Why I Am An Advocate For Love
My calling is to bring more Love into our lives, especially our working lives, and into the leadership which influences most of our lives, where decisions are taken that have profound impact on how we live and the quality of experience we have.
In the several years since I began my research into Love at Work, there has been an upsurge in organisations embracing more caring, compassionate means of operating, both towards their employees and towards the environment and the greater good of the world. Conscious businesses, ‘B-Corps’, environmental awareness, acknowledgement of the importance of employee engagement and happy workers, and more, have led to widespread debates, emerging spokespeople, and actions to improve conditions and curtail abuses.
There is still a long way to go, and many workplaces and environments exist where Love, caring and compassion are not preeminent as values or conditions for flourishing human beings. In some instances, it’s almost as if the world is going backwards in terms of wise leadership and constant stewardship, and bullying, lack of integrity and truth, and selfishness are on the rise.
Hope pervades, nonetheless, and it is heartening to see visionary youth and wise age combine to create movements for transformation and beneficial change. Heroines and heroes of all ages emerge and commit passionately to a more loved and loving world.
Challenges remain in understanding what ‘Love at Work’ means. When I began holding conversations with people about Love, it was vitally important that I clearly defined the context and firmly removed the idea of romantic love from the agenda, expanding the meaning to a broader, altruistic plane of caring, respect, loyalty, compassion – overcoming the paucity of vocabulary in English to define the many types of ‘Love’ which exist.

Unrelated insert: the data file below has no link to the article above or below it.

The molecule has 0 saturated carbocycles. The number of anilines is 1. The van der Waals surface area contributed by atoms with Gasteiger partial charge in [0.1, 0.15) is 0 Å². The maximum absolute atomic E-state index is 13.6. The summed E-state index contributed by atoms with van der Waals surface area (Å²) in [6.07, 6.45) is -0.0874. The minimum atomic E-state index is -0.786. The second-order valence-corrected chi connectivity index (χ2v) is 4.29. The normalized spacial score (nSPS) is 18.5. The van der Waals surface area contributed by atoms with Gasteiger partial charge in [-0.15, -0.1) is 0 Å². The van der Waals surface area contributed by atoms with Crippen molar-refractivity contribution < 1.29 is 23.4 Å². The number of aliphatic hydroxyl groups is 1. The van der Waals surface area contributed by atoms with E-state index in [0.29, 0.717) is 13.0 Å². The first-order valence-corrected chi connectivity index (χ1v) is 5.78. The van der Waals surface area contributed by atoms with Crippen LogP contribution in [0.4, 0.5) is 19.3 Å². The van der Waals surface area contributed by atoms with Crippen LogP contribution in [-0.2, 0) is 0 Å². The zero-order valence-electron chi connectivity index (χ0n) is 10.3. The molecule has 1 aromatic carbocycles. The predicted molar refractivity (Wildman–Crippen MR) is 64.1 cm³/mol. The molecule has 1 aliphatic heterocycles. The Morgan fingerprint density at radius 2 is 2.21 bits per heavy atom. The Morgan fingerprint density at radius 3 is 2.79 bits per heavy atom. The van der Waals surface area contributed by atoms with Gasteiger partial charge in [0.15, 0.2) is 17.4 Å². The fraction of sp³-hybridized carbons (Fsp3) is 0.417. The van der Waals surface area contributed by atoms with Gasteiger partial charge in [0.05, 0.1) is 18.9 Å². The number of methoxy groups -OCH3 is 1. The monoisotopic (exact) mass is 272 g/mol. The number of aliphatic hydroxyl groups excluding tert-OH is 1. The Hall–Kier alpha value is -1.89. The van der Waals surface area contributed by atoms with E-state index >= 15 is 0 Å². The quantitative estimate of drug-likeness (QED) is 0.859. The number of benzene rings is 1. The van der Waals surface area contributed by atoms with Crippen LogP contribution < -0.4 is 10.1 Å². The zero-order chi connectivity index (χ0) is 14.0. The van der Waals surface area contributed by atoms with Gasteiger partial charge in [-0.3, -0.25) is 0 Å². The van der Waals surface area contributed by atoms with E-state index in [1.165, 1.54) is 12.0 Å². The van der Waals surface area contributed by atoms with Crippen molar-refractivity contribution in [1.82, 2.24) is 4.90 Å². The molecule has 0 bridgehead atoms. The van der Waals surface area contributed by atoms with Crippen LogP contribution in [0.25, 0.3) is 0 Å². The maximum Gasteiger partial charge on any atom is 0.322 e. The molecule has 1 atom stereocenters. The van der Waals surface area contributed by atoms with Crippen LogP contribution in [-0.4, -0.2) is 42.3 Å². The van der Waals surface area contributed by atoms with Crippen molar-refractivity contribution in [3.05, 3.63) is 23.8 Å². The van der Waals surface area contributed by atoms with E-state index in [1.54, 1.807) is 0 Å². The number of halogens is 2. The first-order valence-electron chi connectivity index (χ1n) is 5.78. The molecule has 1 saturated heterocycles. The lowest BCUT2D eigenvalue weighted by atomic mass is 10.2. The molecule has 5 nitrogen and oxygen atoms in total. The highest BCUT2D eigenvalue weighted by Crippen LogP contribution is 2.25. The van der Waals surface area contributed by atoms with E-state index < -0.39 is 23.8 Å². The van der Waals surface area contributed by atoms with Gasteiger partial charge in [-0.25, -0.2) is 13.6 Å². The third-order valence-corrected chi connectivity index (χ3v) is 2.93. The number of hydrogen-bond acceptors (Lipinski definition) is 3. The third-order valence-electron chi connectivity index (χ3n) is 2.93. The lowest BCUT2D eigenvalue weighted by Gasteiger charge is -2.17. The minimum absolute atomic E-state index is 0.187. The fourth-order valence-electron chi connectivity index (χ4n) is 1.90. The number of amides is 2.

Putting myself in the position of advocate for love, for trust, caring, respect, unconditional love and compassion in organisations appears to allow the interviewee and respondent to access inner thoughts – gives them permission to think about ‘love’ in a new context. Most people think about love with regard to their family – their partners, children and traditional ‘loved ones’ – and not where the people they lead or work with are concerned. On reflection, they often see that there is room for such thinking and ideas to take root and sprout. I began to regard myself as a bridge and even a springboard between conventional thought and practice around employees as resources, cogs in a wheel, ‘efficiencies’, numbers – and the multiplicity of real, characterful people with wide spectrum lives, emotions, needs and challenges, who respond better to trust, nurturing and consideration (or Love) than to threats, fear and disregard.
It is a conversation which provokes thought – and it’s as if my own courage to take a stand gives rise to ground where a leader can also stand and feel okay to talk about Love, even if they have not really considered the word in a work context before. After all, this is not yet an area into which we are normally encouraged to delve. As a result, there have been instances of profound insights and changes of approach resulting from an exploration of what Love means to an individual in different contexts.
This is a pervasive response, and I find that most people will be willing to consider the perspective of whether Love in the Boardroom, Love at Work, is something that can enhance the landscape of organisations and improve the lives of millions of people. Our world is in dire need of more Love, more Caring, more Compassion and Kindness, and if I can contribute even a tiny shift towards that end result, my purpose as a human being is fulfilled.
These are some of the reasons I persist in being an advocate for Love; there is no greater, nor simpler way to a better world.
Simple, yes – Easy, not necessarily so.
Until next time …